Tie rod ends are simple parts that connect the steering rack to the steering knuckle on each front wheel. An adjusting sleeve sits between the inner and outer tire rod ends. When you turn the steering wheel, it transmits that movement through various steering components until the tie rod ends push or pull the wheel and make the wheels turn. Having the ability to turn corners is important, so tie rod ends play a large role in any vehicle's safety. Deceptively simple looking, the outer tie rod end hides some internal parts. symptoms of a loose tie rod end include a clunking, rattling or knocking noise in the front end and looseness felt in the steering. The problem is that often, a loose tie rod end may not produce any symptoms. Many mechanics will tell you that when the vehicle comes for an oil change and a tie rod end (or some other part of the front end) is about to fall off, the owner might be very surprised to find this out. For this reason, the steering system, as well as brakes, suspension and other underneath components must be inspected at least once a year.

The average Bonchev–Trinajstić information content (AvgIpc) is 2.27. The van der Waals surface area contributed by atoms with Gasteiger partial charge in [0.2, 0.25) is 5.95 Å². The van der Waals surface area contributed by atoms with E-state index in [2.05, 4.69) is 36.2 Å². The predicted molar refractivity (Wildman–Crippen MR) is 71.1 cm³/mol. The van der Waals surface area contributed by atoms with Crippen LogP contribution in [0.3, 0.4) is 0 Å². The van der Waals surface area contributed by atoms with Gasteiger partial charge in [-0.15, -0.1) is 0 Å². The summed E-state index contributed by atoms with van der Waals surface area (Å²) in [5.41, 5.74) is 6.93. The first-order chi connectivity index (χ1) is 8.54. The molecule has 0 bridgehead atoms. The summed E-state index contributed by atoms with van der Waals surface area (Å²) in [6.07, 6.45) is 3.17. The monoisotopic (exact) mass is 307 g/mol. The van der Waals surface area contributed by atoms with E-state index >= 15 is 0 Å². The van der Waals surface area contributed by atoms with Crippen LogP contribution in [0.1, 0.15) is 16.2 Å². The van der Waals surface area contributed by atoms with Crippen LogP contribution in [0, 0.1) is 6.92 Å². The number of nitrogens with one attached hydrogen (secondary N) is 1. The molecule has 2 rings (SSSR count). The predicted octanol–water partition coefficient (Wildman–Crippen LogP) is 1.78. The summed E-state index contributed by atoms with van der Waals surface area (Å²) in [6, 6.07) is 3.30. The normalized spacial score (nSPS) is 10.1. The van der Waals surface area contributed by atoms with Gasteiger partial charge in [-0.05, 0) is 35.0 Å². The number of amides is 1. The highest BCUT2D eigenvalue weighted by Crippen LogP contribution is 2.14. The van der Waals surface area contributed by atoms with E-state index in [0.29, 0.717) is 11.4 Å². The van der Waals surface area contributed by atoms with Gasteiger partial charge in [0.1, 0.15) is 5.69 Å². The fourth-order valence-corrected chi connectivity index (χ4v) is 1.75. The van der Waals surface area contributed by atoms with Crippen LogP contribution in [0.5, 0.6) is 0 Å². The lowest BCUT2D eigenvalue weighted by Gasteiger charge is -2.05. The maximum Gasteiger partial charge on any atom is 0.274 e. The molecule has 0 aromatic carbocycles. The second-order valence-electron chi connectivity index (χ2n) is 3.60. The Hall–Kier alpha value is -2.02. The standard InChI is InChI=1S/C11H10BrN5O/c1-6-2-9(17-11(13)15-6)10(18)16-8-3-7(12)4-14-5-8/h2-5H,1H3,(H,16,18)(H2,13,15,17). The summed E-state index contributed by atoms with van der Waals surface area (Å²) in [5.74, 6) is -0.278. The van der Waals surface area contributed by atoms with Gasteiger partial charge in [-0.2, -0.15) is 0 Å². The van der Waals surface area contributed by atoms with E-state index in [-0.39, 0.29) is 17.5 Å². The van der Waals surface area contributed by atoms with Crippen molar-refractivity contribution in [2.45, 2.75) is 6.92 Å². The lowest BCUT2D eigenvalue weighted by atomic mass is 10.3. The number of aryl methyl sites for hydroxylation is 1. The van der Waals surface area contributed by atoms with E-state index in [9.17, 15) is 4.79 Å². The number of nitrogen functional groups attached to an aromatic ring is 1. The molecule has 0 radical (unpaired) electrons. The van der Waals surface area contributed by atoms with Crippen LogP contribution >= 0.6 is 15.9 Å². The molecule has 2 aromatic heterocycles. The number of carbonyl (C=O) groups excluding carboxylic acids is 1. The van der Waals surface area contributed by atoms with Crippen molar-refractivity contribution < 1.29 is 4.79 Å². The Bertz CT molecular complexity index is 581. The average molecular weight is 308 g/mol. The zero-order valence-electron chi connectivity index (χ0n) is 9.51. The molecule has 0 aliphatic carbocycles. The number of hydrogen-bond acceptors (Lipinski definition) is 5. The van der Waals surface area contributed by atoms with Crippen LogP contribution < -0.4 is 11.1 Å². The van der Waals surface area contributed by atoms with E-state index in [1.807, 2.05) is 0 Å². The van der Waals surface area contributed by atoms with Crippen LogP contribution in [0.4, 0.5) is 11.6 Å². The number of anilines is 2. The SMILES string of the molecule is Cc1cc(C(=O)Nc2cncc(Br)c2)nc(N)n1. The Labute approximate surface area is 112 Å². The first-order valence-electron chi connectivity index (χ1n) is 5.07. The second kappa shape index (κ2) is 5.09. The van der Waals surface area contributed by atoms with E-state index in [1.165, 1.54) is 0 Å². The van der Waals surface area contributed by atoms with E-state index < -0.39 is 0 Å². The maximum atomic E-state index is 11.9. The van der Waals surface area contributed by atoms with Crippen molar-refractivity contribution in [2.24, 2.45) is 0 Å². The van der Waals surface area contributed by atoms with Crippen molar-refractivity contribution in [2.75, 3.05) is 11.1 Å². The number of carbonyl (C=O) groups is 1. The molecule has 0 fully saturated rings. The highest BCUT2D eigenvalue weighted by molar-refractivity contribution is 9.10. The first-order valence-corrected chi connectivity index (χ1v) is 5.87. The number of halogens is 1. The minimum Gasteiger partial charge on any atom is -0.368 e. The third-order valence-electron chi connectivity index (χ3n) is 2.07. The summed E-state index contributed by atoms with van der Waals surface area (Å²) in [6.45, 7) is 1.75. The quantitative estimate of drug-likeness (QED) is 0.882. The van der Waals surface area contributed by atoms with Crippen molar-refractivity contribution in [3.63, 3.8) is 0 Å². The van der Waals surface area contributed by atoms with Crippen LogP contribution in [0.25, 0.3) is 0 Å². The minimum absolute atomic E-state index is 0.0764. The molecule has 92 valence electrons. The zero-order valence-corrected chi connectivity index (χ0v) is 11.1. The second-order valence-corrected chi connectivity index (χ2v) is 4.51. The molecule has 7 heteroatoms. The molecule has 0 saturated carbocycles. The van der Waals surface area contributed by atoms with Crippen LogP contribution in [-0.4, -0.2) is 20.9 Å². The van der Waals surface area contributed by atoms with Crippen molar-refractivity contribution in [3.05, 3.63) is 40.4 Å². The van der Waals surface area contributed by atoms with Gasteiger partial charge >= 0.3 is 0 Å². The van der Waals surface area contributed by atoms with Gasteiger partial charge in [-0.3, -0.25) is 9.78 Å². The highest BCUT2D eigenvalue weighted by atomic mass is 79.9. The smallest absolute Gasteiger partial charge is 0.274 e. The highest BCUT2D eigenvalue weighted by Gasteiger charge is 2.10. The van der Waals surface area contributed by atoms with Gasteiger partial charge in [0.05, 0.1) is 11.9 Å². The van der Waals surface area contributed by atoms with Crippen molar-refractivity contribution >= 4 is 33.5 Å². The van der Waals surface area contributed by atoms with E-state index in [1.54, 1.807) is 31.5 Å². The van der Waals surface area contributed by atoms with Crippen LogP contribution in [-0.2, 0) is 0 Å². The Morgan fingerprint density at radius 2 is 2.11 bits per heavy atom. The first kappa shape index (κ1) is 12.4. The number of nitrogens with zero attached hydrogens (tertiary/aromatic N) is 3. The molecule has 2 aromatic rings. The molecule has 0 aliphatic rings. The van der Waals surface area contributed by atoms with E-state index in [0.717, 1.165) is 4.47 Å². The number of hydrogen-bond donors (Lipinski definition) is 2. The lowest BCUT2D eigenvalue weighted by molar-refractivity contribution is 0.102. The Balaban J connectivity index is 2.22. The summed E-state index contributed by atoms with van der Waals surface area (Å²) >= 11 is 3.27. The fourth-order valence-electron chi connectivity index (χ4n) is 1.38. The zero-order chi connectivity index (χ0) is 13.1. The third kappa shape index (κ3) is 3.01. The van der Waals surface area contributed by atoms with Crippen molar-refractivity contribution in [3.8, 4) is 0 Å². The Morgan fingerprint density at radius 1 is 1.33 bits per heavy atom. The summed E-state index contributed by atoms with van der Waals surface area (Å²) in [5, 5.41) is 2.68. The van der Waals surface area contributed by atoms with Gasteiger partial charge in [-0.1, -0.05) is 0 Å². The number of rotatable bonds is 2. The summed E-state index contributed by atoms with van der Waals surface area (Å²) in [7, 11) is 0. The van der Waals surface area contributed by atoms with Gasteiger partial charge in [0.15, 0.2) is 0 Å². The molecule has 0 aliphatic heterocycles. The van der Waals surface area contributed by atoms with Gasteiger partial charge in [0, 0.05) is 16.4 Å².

Symptoms of a loose tie rod end include a clunking, rattling or knocking noise in the front end and looseness felt in the steering. The problem is that often, a loose tie rod end may not produce any symptoms. The only way to properly inspect tie rods and other steering and suspension components is when the vehicle is raised on a lift. Excessively worn tie rod ends cause a looseness in the steering, this might result in shaking in the front end that comes and goes at certain speeds.
Tie rods control steering angles, the tread or clamp connecting inner and outer tie rods is used to adjust steering angles. This means that after the replacement of any of the tie rod ends, the vehicle will need the wheel alignment to bring the steering and suspension angles back to within specifications. If a tie rod is in good shape, there is no need to replace it. Often, however, tie rods on both sides wear out at the same rate. If one tie rod end is bad and the other is starting to go, it makes sense to replace both, so you won't have to do the wheel alignment twice. Another reason to replace a working tie rod end is when the protective boot is damaged. Once the boot is damaged, the tie rod won't last long. In some cars and trucks, tie rod ends have grease fittings and must be greased periodically. In many modern cars, tie rod ends don't need any maintenance as they are filled with grease and sealed at the factory. You can check your owner's manual or ask your mechanic to check if tie rods have grease fittings during a regular service.
Check out this video: